Occasionally I sleep in, but not too often. Mother Nature usually encourages me to answer her call in the porcelain parlour not too long after the  big hand reaches the top of the circle and the little one points at the five. I know that is going to confuse those of you who have gone to the digital time clocks, but their jerky mimed posturing never appealed to the Little Lady and I, so there is still several of them thar old fashioned battery operated time pieces, whose hands go round and round and round, hanging around the house. Which I refuse to throw out until they wear out, and they are just as stubborn as I, and not wearing out.
It took us several years, as a matter of fact half a lifetime, to switch from the old clocks that, each and all, had to be hand wound. I still have a hand winding pocket watch, which I happen to cherish, as it belonged to the eldest of my late sons. It still ticks quietly away in my pocket if, of course, I remember to put it there in the first place, and remember to wind it while there put.
In my growing up years, way back when I was just a little guy, I can remember having only three main time pieces in possession of the whole  of our family. One was an alarm clock that sat on the bedside table of my parents, which had a metallic scream that almost shook the whole house each morning, at an early, before daylight hour.
The second was a pocket watch that my father kept  tucked in a little pocket of his jeans, which happened to be designed for just that purpose. This he would pull out several times during each day, just to check the time, as farming and feeding, both animal and family, was dictated by the hour of the clock.
The third was a large old masterpiece which hung on the livingroom wall, which ticked loudly while we talked, seemingly taking part in every conversation. It had a pendulum which swung back and forth, forth and back, behind a glass enclosure. It ding donged once on the quarter hour, twice on the half hour, and three times on the three-quarter. Then, without fail, it bonged, bonged, bonged, the proper number of times, to indicate verbally the hour that its hands so indicated.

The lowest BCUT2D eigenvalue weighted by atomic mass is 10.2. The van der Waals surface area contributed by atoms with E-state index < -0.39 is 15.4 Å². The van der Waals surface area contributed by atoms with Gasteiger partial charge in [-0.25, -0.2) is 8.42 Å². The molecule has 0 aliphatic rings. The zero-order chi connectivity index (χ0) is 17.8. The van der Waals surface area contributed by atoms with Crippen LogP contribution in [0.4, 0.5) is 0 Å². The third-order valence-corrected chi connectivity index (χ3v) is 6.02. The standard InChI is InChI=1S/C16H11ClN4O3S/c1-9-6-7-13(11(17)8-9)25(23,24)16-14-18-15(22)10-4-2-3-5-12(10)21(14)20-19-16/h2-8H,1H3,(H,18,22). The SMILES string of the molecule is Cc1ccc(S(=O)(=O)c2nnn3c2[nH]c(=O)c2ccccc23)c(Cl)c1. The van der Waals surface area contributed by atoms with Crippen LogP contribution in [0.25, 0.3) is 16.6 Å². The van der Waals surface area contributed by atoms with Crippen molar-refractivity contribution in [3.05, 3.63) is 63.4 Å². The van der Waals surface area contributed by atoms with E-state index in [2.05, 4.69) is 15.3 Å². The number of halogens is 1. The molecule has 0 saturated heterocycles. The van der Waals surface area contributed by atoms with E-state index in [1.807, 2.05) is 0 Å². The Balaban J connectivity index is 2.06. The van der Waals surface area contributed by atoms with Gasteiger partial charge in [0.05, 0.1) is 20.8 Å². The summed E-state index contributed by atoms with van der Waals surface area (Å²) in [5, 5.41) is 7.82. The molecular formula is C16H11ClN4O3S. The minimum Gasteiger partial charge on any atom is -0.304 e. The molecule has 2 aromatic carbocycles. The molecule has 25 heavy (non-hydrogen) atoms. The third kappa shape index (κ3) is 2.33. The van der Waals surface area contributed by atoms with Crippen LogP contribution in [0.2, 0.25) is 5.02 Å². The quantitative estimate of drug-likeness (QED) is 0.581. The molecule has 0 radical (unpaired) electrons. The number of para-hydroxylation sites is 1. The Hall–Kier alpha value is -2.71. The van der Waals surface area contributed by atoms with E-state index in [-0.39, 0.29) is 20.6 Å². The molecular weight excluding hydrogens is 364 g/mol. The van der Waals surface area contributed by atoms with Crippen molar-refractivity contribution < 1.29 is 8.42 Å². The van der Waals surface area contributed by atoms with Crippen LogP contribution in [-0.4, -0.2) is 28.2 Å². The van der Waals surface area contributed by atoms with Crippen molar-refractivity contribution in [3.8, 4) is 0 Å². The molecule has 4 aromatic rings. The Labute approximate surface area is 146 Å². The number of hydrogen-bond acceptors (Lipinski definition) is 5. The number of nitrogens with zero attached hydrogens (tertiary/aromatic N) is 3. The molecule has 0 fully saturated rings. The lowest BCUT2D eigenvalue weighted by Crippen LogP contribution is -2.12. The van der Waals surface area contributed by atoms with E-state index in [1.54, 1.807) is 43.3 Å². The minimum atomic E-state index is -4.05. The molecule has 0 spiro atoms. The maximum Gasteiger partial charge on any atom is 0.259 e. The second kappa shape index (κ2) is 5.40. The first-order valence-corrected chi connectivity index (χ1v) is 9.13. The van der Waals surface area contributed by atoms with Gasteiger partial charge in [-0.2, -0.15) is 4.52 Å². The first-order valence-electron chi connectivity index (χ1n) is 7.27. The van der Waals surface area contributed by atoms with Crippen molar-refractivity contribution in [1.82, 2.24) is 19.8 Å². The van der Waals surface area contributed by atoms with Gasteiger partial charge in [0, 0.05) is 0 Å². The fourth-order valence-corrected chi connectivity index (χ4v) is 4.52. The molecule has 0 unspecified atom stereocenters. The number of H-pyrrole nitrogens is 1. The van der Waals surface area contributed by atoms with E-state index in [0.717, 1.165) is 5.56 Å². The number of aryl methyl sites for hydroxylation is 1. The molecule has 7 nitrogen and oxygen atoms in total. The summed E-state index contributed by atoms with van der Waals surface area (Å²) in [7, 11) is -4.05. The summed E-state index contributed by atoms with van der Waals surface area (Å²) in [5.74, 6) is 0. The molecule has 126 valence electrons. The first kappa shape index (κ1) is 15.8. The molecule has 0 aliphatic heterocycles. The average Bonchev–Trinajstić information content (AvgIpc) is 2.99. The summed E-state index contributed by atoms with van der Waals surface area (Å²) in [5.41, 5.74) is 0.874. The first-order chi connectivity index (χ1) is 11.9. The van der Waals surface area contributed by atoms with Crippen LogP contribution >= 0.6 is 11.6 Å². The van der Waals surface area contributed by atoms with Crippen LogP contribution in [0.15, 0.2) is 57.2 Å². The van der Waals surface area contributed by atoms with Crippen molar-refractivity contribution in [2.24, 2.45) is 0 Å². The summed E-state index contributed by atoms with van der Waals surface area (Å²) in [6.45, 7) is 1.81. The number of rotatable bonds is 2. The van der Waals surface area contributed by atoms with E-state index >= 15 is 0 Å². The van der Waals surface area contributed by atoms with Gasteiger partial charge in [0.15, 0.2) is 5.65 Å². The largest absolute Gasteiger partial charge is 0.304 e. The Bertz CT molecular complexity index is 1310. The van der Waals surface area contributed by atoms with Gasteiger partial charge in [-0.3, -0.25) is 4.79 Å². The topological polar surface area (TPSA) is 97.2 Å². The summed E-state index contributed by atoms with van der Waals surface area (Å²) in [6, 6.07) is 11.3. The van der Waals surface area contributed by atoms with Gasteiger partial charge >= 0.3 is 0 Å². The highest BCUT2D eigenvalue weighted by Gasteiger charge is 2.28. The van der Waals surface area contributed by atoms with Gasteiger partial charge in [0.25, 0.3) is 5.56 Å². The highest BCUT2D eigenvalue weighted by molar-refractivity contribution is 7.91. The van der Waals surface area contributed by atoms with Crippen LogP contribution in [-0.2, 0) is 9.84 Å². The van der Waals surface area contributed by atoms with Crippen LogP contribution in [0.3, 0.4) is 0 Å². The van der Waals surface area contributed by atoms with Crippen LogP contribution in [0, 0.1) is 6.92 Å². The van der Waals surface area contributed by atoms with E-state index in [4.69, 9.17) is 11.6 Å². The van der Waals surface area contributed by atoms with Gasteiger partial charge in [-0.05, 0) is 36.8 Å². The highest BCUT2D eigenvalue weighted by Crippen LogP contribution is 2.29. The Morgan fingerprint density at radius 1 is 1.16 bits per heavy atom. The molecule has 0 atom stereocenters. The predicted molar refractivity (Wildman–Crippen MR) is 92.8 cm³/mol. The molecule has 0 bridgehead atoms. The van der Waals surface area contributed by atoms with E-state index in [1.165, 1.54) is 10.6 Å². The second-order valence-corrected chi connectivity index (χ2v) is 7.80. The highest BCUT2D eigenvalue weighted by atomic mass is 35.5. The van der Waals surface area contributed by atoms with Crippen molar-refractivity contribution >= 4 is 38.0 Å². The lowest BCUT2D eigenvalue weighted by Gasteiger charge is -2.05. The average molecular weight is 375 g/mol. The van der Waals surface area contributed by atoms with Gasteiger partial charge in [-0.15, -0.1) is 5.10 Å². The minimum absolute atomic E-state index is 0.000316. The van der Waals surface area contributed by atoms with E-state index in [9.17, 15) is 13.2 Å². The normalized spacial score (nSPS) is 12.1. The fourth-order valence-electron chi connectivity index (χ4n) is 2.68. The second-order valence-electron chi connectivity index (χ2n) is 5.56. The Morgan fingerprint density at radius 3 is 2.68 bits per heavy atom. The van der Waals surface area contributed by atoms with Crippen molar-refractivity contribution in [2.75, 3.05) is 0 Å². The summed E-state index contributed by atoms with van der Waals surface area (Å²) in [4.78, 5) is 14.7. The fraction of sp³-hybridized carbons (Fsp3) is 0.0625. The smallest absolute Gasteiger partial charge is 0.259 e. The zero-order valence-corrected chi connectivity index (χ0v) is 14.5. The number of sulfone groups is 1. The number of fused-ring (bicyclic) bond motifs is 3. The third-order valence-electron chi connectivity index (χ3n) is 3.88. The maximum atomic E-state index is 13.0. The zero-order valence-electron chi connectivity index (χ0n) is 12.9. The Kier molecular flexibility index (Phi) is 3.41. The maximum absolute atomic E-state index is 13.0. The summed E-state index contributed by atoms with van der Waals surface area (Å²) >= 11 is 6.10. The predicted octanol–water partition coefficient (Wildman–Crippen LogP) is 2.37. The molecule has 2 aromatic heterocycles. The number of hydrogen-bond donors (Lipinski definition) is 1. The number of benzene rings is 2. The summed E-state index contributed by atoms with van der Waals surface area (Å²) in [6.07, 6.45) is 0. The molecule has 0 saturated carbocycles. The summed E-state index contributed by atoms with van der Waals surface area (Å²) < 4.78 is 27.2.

It was the pride and joy of my father as it had to be wound only once a week. He did this little ritual, usually each and every Sunday evening, along with a little squirt of three-in-one oil here and there. That was usually done along about the after-supper hour of nine, during which time our mother would be reading, out loud, the serial storey that was published weekly in the then, Family Herald and Weekly Star.
It was then and there, in the company of the old clock’s tock that our whole family was introduced to My Friend Flicka, Thunderhead, The Road to Avonlea, and many other country life stories. All courtesy of the weekly paper and my Mother’s softened voice.
It was not a bad way to end the week, in readiness of the busy next. It was a way of life. A good life. But farming was never a simple life, or an easy life, nor was it meant to be. But it  was a life that I have never regretted.
Though yet, just a distant memory, I still miss the comforting tick-tock of the old clock that once hung on the wall of our, high ceilinged,  country livingroom. It was a couch cornered room that was heated by a pot-bellied, cast iron stove, which was fed by a large elmwood block, to last through the night. It warmed both body and soul.
Take care, ’cause we care.

Barrie Hopkins